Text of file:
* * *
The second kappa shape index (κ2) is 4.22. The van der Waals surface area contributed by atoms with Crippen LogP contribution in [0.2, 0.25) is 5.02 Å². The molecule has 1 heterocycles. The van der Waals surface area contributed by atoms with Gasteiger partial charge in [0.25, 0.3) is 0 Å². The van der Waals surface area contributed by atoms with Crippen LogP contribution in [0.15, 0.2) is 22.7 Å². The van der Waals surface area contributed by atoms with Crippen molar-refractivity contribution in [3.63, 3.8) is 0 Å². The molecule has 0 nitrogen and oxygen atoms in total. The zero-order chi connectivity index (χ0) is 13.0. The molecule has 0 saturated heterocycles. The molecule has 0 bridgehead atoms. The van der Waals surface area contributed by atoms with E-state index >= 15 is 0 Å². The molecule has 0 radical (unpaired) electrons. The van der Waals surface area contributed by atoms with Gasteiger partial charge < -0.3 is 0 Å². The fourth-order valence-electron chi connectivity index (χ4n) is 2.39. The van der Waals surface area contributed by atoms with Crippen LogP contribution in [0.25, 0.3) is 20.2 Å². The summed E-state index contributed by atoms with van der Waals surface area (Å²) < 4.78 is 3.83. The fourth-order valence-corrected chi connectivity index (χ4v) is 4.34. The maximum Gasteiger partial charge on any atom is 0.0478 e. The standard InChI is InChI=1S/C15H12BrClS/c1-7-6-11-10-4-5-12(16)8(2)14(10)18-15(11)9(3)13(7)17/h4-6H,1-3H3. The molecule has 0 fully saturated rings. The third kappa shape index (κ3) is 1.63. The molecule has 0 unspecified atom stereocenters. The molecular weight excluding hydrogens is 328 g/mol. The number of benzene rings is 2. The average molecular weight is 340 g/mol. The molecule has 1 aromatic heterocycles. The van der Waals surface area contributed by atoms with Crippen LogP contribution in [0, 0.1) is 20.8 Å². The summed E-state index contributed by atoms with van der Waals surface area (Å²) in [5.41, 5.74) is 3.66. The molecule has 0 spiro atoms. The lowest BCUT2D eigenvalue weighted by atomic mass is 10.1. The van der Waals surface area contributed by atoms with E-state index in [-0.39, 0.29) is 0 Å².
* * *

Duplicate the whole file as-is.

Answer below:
The second kappa shape index (κ2) is 4.22. The van der Waals surface area contributed by atoms with Crippen LogP contribution in [0.2, 0.25) is 5.02 Å². The molecule has 1 heterocycles. The van der Waals surface area contributed by atoms with Gasteiger partial charge in [0.25, 0.3) is 0 Å². The van der Waals surface area contributed by atoms with Crippen LogP contribution in [0.15, 0.2) is 22.7 Å². The van der Waals surface area contributed by atoms with Crippen molar-refractivity contribution in [3.63, 3.8) is 0 Å². The molecule has 0 nitrogen and oxygen atoms in total. The zero-order chi connectivity index (χ0) is 13.0. The molecule has 0 saturated heterocycles. The molecule has 0 bridgehead atoms. The van der Waals surface area contributed by atoms with E-state index >= 15 is 0 Å². The molecule has 0 radical (unpaired) electrons. The van der Waals surface area contributed by atoms with Gasteiger partial charge < -0.3 is 0 Å². The fourth-order valence-electron chi connectivity index (χ4n) is 2.39. The van der Waals surface area contributed by atoms with Crippen LogP contribution in [0.25, 0.3) is 20.2 Å². The summed E-state index contributed by atoms with van der Waals surface area (Å²) < 4.78 is 3.83. The fourth-order valence-corrected chi connectivity index (χ4v) is 4.34. The maximum Gasteiger partial charge on any atom is 0.0478 e. The standard InChI is InChI=1S/C15H12BrClS/c1-7-6-11-10-4-5-12(16)8(2)14(10)18-15(11)9(3)13(7)17/h4-6H,1-3H3. The molecule has 0 fully saturated rings. The third kappa shape index (κ3) is 1.63. The molecule has 0 unspecified atom stereocenters. The molecular weight excluding hydrogens is 328 g/mol. The number of benzene rings is 2. The average molecular weight is 340 g/mol. The molecule has 1 aromatic heterocycles. The van der Waals surface area contributed by atoms with Crippen LogP contribution in [0, 0.1) is 20.8 Å². The summed E-state index contributed by atoms with van der Waals surface area (Å²) in [5.41, 5.74) is 3.66. The molecule has 0 spiro atoms. The lowest BCUT2D eigenvalue weighted by atomic mass is 10.1. The van der Waals surface area contributed by atoms with E-state index in [-0.39, 0.29) is 0 Å².